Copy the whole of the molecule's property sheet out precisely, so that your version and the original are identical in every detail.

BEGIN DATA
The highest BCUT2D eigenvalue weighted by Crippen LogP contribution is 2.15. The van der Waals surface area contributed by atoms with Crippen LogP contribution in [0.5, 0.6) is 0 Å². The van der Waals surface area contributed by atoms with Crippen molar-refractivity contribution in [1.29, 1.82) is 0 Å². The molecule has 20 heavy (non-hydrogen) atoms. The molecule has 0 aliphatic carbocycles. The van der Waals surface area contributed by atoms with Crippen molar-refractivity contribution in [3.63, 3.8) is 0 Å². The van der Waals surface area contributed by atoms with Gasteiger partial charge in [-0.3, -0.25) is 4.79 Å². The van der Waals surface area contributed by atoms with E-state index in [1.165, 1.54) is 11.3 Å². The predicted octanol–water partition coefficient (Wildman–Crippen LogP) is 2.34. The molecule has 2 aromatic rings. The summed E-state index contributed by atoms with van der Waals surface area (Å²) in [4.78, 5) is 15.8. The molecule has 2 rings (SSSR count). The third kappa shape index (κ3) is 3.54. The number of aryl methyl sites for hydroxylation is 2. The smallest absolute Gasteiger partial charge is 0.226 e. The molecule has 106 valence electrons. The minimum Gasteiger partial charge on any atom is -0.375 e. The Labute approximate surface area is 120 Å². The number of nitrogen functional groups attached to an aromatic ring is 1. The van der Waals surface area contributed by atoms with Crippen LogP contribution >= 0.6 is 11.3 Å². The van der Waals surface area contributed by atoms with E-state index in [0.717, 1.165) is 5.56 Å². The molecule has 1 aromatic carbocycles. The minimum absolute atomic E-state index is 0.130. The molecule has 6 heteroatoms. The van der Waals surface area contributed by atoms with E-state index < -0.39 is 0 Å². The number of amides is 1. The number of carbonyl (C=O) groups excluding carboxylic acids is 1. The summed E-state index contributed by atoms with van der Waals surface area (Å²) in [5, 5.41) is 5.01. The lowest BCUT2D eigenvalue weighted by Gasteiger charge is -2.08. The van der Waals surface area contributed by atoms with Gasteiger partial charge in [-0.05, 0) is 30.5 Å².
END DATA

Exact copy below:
The highest BCUT2D eigenvalue weighted by Crippen LogP contribution is 2.15. The van der Waals surface area contributed by atoms with Crippen LogP contribution in [0.5, 0.6) is 0 Å². The van der Waals surface area contributed by atoms with Crippen molar-refractivity contribution in [1.29, 1.82) is 0 Å². The molecule has 20 heavy (non-hydrogen) atoms. The molecule has 0 aliphatic carbocycles. The van der Waals surface area contributed by atoms with Crippen molar-refractivity contribution in [3.63, 3.8) is 0 Å². The van der Waals surface area contributed by atoms with Gasteiger partial charge in [-0.3, -0.25) is 4.79 Å². The van der Waals surface area contributed by atoms with E-state index in [1.165, 1.54) is 11.3 Å². The predicted octanol–water partition coefficient (Wildman–Crippen LogP) is 2.34. The molecule has 2 aromatic rings. The summed E-state index contributed by atoms with van der Waals surface area (Å²) in [4.78, 5) is 15.8. The molecule has 2 rings (SSSR count). The third kappa shape index (κ3) is 3.54. The number of aryl methyl sites for hydroxylation is 2. The smallest absolute Gasteiger partial charge is 0.226 e. The molecule has 106 valence electrons. The minimum Gasteiger partial charge on any atom is -0.375 e. The Labute approximate surface area is 120 Å². The number of nitrogen functional groups attached to an aromatic ring is 1. The van der Waals surface area contributed by atoms with Crippen LogP contribution >= 0.6 is 11.3 Å². The van der Waals surface area contributed by atoms with E-state index in [0.717, 1.165) is 5.56 Å². The molecule has 1 aromatic carbocycles. The minimum absolute atomic E-state index is 0.130. The molecule has 6 heteroatoms. The van der Waals surface area contributed by atoms with E-state index < -0.39 is 0 Å². The number of amides is 1. The number of carbonyl (C=O) groups excluding carboxylic acids is 1. The summed E-state index contributed by atoms with van der Waals surface area (Å²) in [5, 5.41) is 5.01. The lowest BCUT2D eigenvalue weighted by Gasteiger charge is -2.08. The van der Waals surface area contributed by atoms with Gasteiger partial charge in [-0.05, 0) is 30.5 Å².